I didn’t see how they were going to learn anything from that. Here he was talking about moments of inertia, but there was no discussion about how hard it is to push a door open when you put heavy weights on the outside, compared to when you put them near the hinge — nothing!

After the lecture, I talked to a student: “You take all those notes what do you do with them?”

“Oh, we study them,” he says. “We’ll have an exam.”

“What will the exam be like?”

“Very easy. I can tell you now one of the questions.” He looks at his notebook and says, ” ‘When are two bodies equivalent?’ And the answer is, ‘Two bodies are considered equivalent if equal torques will produce equal acceleration.'” So, you see, they could pass the examinations, and “learn” all this stuff, and not know anything at all, except what they had memorized.

— From “Surely You’re Joking Mr. Feynman


When is knowledge considered inert

The key reason that knowledge is considered inert is that a person only knows it, but doesn’t actually understand it, and therefore can’t do much with it. Accordingly, when someone’s knowledge is inert, that could mean that:

  • They don’t understand what it means, what its implications are, or how it connects to other relevant knowledge.
  • They can’t recognize it when it’s presented in ways or contexts that are even slightly different than they’re used to.
  • They don’t know how to apply it in practice, or don’t know how to do so when even minor adjustments are necessary.

For example, in the context of physics, inert knowledge can involve being able to repeat a formula verbatim, without understanding what it means, without being able to recognize it when it’s phrased a different way than what one is used to, and without knowing how to use it.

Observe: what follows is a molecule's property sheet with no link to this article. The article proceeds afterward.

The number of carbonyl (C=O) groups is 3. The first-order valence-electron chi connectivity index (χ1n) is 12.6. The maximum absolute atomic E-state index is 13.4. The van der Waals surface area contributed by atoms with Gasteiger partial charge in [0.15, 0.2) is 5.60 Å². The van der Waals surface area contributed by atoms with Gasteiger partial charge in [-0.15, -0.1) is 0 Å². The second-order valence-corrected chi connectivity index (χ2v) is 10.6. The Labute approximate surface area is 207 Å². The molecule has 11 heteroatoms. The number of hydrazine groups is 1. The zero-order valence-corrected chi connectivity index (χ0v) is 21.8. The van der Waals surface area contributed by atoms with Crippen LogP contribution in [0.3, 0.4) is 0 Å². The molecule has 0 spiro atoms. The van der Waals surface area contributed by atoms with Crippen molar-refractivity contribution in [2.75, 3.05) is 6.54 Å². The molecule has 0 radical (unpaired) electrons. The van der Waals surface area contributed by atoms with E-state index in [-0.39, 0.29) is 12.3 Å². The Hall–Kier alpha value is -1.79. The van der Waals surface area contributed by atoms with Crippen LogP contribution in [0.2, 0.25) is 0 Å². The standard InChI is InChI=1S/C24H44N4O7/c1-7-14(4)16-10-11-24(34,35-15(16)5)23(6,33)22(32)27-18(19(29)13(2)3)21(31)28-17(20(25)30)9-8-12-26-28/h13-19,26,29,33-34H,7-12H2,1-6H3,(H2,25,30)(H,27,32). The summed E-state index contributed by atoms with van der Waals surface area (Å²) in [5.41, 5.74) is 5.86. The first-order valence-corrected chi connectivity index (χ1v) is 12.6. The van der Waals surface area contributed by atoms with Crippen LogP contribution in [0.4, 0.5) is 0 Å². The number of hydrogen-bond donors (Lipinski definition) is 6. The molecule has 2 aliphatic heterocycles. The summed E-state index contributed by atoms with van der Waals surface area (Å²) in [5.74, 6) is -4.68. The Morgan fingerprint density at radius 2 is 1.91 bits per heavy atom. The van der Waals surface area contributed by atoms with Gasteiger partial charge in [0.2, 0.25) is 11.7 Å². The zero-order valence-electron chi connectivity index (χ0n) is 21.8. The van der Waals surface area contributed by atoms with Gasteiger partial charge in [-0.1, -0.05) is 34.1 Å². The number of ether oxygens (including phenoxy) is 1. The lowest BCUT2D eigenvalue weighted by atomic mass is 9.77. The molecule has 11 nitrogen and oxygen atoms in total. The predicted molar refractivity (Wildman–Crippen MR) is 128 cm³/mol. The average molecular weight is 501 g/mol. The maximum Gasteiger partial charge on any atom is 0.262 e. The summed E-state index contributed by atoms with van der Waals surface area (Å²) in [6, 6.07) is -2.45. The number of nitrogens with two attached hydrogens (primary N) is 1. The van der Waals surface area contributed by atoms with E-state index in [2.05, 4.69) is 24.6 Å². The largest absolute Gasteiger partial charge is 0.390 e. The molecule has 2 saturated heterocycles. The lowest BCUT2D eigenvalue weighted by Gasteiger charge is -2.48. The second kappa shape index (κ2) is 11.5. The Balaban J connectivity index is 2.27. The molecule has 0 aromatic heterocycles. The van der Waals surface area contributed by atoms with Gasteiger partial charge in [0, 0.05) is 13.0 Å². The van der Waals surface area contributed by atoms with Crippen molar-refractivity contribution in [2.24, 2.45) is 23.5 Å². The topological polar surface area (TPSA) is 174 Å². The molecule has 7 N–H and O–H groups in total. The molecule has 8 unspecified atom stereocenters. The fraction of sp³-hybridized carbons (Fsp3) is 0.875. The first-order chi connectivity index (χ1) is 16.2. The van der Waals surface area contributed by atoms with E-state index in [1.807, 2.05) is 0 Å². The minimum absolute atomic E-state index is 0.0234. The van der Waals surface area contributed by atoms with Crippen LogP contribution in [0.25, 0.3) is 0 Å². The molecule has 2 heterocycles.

This conceptualization of inert knowledge has been discussed by many scholars and educators. The following is a key example of this, from the book that popularized this concept:

“In training a child to activity of thought, above all things we must beware of what I will call ‘inert ideas’⁠—that is to say, ideas that are merely received into the mind without being utilised, or tested, or thrown into fresh combinations.”

— From “The Aims of Education“, by Alfred North Whitehead (1929)

Another example of this is the following:

“You need facts to make sense; they are the basis for understanding, but they are never enough. Inertia as pathology describes those states of mind where people come to know something but simply can’t go beyond the facts, can’t synthesize them, think with them, or apply them in another situation.”

⁠— From “Taking Learning Seriously” by Lee S. Shulman (1999)

In addition, when conceptualizing inert knowledge, a useful framework to use is Bloom’s taxonomy, which describes six main types of abilities in the context of educational goals (presented here based on the revised version of the taxonomy):

  1. Remembering. This involves “Retrieving relevant knowledge from long-term memory”, by performing actions such as recalling and recognizing.
  2. Understanding. This involves “Determining the meaning of instructional messages, including oral, written, and graphic communication”, by performing actions such as interpreting, exemplifying, classifying, summarizing, inferring, comparing, and explaining.